Apple Releases First Public Beta of macOS Catalina to Public Beta Testers
Apple today seeded the first beta of an upcoming macOS Catalina update to its public beta testing group, giving non-developers a chance to try out the software ahead of its fall public release.
Beta testers who have signed up for Apple's beta testing program will be able to download the macOS Catalina beta through the Software Update mechanism in System Preferences after installing the proper profile. Those who want to be a part of Apple's beta testing program can sign up to participate through the beta testing website, which gives users access to iOS, macOS, and tvOS betas.
Potential beta testers should make a full Time Machine backup before installing macOS Catalina, and it may not be wise to install it on a primary machine because betas can be unstable and often have many bugs.
macOS Catalina eliminates the iTunes app, which has been a key Mac feature since 2001. In Catalina, iTunes has been replaced by Music, Podcasts, and TV apps.
The new apps can do everything that iTunes can do, so Mac users aren't going to be losing any functionality, and device management capabilities are now handled by the Finder app.
macOS Catalina has a useful new Sidecar feature, designed to turn the iPad into a secondary display for the Mac. It can work as a traditional second display or with a mirroring feature. Apple Pencil support works with Sidecar, so you can turn your iPad into a drawing tablet using apps like Photoshop.
For those with an Apple Watch set up to unlock the Mac, there's now an option to approve security prompts in Catalina by tapping on the side button of the watch. Macs with a T2 chip in them also support Activation Lock, making them useless to thieves much as it does on the iPhone.
There's a new Find My app that lets you track your lost devices, and previously, this functionality was only available via iCloud on the Mac. There's even a new option to find your devices even when they're offline by leveraging Bluetooth connections to other nearby devices, something that's particularly handy on the Mac because it doesn't have a cellular connection.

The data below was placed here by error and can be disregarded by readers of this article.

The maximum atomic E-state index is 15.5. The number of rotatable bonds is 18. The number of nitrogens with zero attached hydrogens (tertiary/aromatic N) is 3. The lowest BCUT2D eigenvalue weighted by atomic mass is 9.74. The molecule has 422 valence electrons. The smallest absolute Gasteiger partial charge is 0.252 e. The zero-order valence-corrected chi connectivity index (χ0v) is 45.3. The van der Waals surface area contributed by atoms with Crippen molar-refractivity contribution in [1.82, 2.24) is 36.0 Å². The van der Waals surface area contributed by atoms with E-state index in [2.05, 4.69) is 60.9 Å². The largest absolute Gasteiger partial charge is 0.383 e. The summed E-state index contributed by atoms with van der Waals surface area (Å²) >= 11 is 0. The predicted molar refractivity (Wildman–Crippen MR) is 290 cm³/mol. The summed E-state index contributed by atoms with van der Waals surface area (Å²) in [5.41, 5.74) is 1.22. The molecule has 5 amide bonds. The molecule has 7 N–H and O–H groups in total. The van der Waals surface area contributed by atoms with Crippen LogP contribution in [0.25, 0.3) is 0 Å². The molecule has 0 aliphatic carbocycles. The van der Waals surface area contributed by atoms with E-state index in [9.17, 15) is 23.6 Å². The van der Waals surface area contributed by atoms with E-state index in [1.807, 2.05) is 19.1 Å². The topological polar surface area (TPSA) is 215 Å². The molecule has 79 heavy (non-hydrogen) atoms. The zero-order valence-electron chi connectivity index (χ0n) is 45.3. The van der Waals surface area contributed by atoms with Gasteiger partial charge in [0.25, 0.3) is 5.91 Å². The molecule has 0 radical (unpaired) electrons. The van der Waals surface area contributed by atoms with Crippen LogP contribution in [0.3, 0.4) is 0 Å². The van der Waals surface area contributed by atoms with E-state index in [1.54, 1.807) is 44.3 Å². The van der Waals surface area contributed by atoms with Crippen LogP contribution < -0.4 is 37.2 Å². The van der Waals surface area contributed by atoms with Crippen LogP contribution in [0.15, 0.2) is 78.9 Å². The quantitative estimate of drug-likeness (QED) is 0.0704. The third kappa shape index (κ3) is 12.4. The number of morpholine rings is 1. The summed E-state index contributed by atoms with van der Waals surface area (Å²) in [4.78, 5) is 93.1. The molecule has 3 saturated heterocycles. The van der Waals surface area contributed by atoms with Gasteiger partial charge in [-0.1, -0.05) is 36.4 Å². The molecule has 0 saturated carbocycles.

Apple is expanding Screen Time to the Mac in Catalina, letting Apple users track their device usage across Mac, iOS, and iPad for a better overall picture of time spent using electronics.
For developers, a "Project Catalyst" feature lets apps designed for the iPad be ported over to the Mac with just a few clicks in Xcode and some minor tweaks. Apple's ultimate goal with Project Catalyst is to bring more apps to the Mac.
Photos has an updated interface that better highlights your best pictures, Safari includes a new start page with Siri Suggestions, Mail has a new feature for blocking emails and another new option for muting threads, and the Reminders app has been overhauled and is now more useful.
Before installing macOS Catalina, be aware that it does away with 32-bit app support, so some older apps may stop working.
For more on macOS Catalina, make sure to check out our macOS Catalina roundup.
Top Rated Comments
[doublepost=1561396727][/doublepost] You forget how big the Apple enthusiasts are that follow the keynotes. Much bigger than us fanatics willing to obtain the dev betas.
Think this one is the least stable one since I started using OS X almost 2 decades ago, well, the first beta wasn't that stable.
It's quite a mess, Time Machine/Finder being the worst ones, lots of services crashes too.
I was losing more and more space on beta 1, the more I deleted the less space I got, a terminal showed me I had just 1 Local backup, disk repair showed 12, got me thinking, but someone told me to switch of automatic ™ backup, I instantly got my space back and now could update to beta 2.
Time Machine takes forever to finish backups, last time before I switched it off it took hours to backup 1 GB, and it was hanging at 160 MB.